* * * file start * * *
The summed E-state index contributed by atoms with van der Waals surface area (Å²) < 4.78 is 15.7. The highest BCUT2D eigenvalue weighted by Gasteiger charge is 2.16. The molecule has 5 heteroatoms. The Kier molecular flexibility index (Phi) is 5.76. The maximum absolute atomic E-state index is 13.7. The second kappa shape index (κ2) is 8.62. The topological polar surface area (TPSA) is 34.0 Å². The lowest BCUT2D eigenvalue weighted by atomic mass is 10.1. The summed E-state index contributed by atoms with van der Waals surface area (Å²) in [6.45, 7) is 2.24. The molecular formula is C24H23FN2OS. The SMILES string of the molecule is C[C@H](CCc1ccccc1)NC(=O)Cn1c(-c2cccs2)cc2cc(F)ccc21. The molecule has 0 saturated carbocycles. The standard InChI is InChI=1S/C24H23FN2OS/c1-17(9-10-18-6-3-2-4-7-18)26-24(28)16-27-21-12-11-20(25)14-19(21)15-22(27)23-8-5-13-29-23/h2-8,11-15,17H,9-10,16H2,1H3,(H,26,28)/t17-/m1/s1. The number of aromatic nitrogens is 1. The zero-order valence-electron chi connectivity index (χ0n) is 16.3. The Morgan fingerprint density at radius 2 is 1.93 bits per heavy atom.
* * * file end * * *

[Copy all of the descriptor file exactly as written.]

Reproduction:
The summed E-state index contributed by atoms with van der Waals surface area (Å²) < 4.78 is 15.7. The highest BCUT2D eigenvalue weighted by Gasteiger charge is 2.16. The molecule has 5 heteroatoms. The Kier molecular flexibility index (Phi) is 5.76. The maximum absolute atomic E-state index is 13.7. The second kappa shape index (κ2) is 8.62. The topological polar surface area (TPSA) is 34.0 Å². The lowest BCUT2D eigenvalue weighted by atomic mass is 10.1. The summed E-state index contributed by atoms with van der Waals surface area (Å²) in [6.45, 7) is 2.24. The molecular formula is C24H23FN2OS. The SMILES string of the molecule is C[C@H](CCc1ccccc1)NC(=O)Cn1c(-c2cccs2)cc2cc(F)ccc21. The molecule has 0 saturated carbocycles. The standard InChI is InChI=1S/C24H23FN2OS/c1-17(9-10-18-6-3-2-4-7-18)26-24(28)16-27-21-12-11-20(25)14-19(21)15-22(27)23-8-5-13-29-23/h2-8,11-15,17H,9-10,16H2,1H3,(H,26,28)/t17-/m1/s1. The number of aromatic nitrogens is 1. The zero-order valence-electron chi connectivity index (χ0n) is 16.3. The Morgan fingerprint density at radius 2 is 1.93 bits per heavy atom.